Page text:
Helen Fisher is an anthropologist who has looked at how antidepressants effect romantic love, falling in love and most importantly ongoing attachment. The conclusion being that the love response and the human instinct for attachment are profoundly messed up. Antidepressants don’t just create sexual dysfunction, they wreak havoc with the whole emotional system that creates attachment to other human beings.
In my experience it is not only the antidepressants that do this. As far as I can tell all psychiatric drugs do it. As I’ve said before the only reason they look at antidepressants is because they are so mainstream. The other psych meds aren’t taken by as many “normal” people as the antidepressants do so they haven’t been studied by this woman who is basically making a social commentary. It would be nice if those who study these things extended studies to include all psychotropics, but it feels rather typical that we who have been on the stronger stuff would be overlooked, as is so often the case.
My relationship has certainly suffered as a result of blunted feelings and those feelings were blunted well after I got off antidepressants as they were the first drug to go in a four year and counting process of psychiatric drug withdrawal. My passions are starting to peep through again, slowly, but surely, now that I’m off the vast majority of the drugs.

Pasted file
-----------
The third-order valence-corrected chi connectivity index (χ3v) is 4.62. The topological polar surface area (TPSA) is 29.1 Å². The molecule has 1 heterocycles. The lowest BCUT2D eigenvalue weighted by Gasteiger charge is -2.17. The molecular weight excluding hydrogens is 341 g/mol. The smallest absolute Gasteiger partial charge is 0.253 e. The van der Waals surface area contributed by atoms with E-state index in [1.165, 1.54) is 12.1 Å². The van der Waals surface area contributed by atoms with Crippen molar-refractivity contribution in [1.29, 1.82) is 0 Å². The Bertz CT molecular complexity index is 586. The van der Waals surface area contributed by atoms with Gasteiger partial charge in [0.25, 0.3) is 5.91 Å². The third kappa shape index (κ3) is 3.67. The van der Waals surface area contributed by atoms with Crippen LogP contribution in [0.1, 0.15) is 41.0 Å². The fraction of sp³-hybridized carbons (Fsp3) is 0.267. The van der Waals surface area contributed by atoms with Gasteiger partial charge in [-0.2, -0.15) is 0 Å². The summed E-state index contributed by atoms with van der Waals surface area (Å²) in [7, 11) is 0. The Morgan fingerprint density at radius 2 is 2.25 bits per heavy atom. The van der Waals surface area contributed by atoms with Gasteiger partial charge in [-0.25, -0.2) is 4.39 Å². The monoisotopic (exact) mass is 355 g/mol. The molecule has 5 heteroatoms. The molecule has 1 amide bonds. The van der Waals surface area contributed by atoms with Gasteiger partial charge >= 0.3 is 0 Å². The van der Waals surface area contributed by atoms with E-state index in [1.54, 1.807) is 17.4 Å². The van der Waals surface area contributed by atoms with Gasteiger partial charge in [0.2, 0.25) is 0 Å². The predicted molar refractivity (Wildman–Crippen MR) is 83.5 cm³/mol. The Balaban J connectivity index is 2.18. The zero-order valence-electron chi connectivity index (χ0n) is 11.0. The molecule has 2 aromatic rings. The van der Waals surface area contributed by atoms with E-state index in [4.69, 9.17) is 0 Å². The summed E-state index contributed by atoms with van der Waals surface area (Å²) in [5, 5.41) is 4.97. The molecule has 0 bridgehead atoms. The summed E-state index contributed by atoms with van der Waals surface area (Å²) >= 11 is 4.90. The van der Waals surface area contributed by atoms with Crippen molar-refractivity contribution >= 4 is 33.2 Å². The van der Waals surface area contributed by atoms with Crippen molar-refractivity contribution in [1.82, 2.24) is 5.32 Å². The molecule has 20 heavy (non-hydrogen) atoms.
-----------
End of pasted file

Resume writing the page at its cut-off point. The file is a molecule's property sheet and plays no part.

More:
Below is from an article in the LA times about a year ago. I’ve written about this topic before but it bears repeating:
Couples think about the other obsessively – on a roller coaster of euphoria when together, longing when apart.
“It’s temporary insanity,” says Helen Fisher, an evolutionary anthropologist at Rutgers University.
Now, from her studies of the brains of lovers in the throes of the initial tumble, Fisher has developed a controversial theory. She and her collaborator, psychiatrist J. Anderson Thomson of the University of Virginia, believe that Prozac, Zoloft, Paxil and other antidepressants alter brain chemistry so as to blunt the intense cutting edge of new love.
Fisher and Thomson, who describe their theory in a chapter in the book, “Evolutionary Cognitive Neuroscience,” aren’t talking just about the notorious ability of the drugs to damp sexual desire and performance, although that, they believe, plays its part. They think the drugs also sap the craving for a mate – perhaps even the brain’s very ability to fall in love.
And here is a video of her speaking on the same topic but emphasizing different things which I think are more important:
This fact alone about psychiatric drugs is enough to undermine society. Don’t think this doesn’t effect parent’s ability to love and bond with their children. And then when you think about all the kids on these drugs who simply don’t develop normally. Teenage hormones are part of growing up. What happens when you skip that developmental stage? What happens if you never enter it at all due to a lifetime of being on drugs? We are stopping the human experience from happening.